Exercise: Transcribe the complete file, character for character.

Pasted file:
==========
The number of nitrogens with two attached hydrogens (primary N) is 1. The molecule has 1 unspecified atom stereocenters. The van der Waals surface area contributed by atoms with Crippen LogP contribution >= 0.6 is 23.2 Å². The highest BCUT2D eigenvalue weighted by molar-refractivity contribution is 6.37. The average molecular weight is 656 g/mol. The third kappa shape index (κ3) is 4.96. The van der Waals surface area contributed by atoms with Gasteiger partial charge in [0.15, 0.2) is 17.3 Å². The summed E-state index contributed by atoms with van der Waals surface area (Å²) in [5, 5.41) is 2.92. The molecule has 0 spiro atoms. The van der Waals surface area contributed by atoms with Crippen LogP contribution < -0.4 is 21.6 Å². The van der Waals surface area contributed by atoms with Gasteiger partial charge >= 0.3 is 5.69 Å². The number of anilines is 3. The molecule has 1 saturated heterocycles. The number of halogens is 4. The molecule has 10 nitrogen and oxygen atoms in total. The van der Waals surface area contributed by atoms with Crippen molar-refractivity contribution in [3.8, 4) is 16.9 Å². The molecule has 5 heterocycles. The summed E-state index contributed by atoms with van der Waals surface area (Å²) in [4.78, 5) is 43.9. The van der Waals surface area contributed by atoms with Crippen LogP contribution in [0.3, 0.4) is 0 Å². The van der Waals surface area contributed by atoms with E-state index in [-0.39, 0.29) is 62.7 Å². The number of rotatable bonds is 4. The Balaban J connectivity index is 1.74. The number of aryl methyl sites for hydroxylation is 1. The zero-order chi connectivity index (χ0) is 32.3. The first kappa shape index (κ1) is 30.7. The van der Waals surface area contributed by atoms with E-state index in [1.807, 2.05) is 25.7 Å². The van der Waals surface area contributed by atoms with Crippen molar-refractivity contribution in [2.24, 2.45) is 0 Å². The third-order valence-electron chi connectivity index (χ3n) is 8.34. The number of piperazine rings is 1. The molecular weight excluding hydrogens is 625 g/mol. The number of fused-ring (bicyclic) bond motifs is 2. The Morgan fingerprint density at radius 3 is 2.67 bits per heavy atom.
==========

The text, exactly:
The number of nitrogens with two attached hydrogens (primary N) is 1. The molecule has 1 unspecified atom stereocenters. The van der Waals surface area contributed by atoms with Crippen LogP contribution >= 0.6 is 23.2 Å². The highest BCUT2D eigenvalue weighted by molar-refractivity contribution is 6.37. The average molecular weight is 656 g/mol. The third kappa shape index (κ3) is 4.96. The van der Waals surface area contributed by atoms with Gasteiger partial charge in [0.15, 0.2) is 17.3 Å². The summed E-state index contributed by atoms with van der Waals surface area (Å²) in [5, 5.41) is 2.92. The molecule has 0 spiro atoms. The van der Waals surface area contributed by atoms with Crippen LogP contribution < -0.4 is 21.6 Å². The van der Waals surface area contributed by atoms with Gasteiger partial charge >= 0.3 is 5.69 Å². The number of anilines is 3. The molecule has 1 saturated heterocycles. The number of halogens is 4. The molecule has 10 nitrogen and oxygen atoms in total. The van der Waals surface area contributed by atoms with Crippen molar-refractivity contribution in [3.8, 4) is 16.9 Å². The molecule has 5 heterocycles. The summed E-state index contributed by atoms with van der Waals surface area (Å²) in [4.78, 5) is 43.9. The van der Waals surface area contributed by atoms with Crippen LogP contribution in [0.3, 0.4) is 0 Å². The van der Waals surface area contributed by atoms with E-state index in [-0.39, 0.29) is 62.7 Å². The number of rotatable bonds is 4. The Balaban J connectivity index is 1.74. The number of aryl methyl sites for hydroxylation is 1. The zero-order chi connectivity index (χ0) is 32.3. The first kappa shape index (κ1) is 30.7. The van der Waals surface area contributed by atoms with E-state index in [1.807, 2.05) is 25.7 Å². The van der Waals surface area contributed by atoms with Crippen molar-refractivity contribution in [2.24, 2.45) is 0 Å². The third-order valence-electron chi connectivity index (χ3n) is 8.34. The number of piperazine rings is 1. The molecular weight excluding hydrogens is 625 g/mol. The number of fused-ring (bicyclic) bond motifs is 2. The Morgan fingerprint density at radius 3 is 2.67 bits per heavy atom.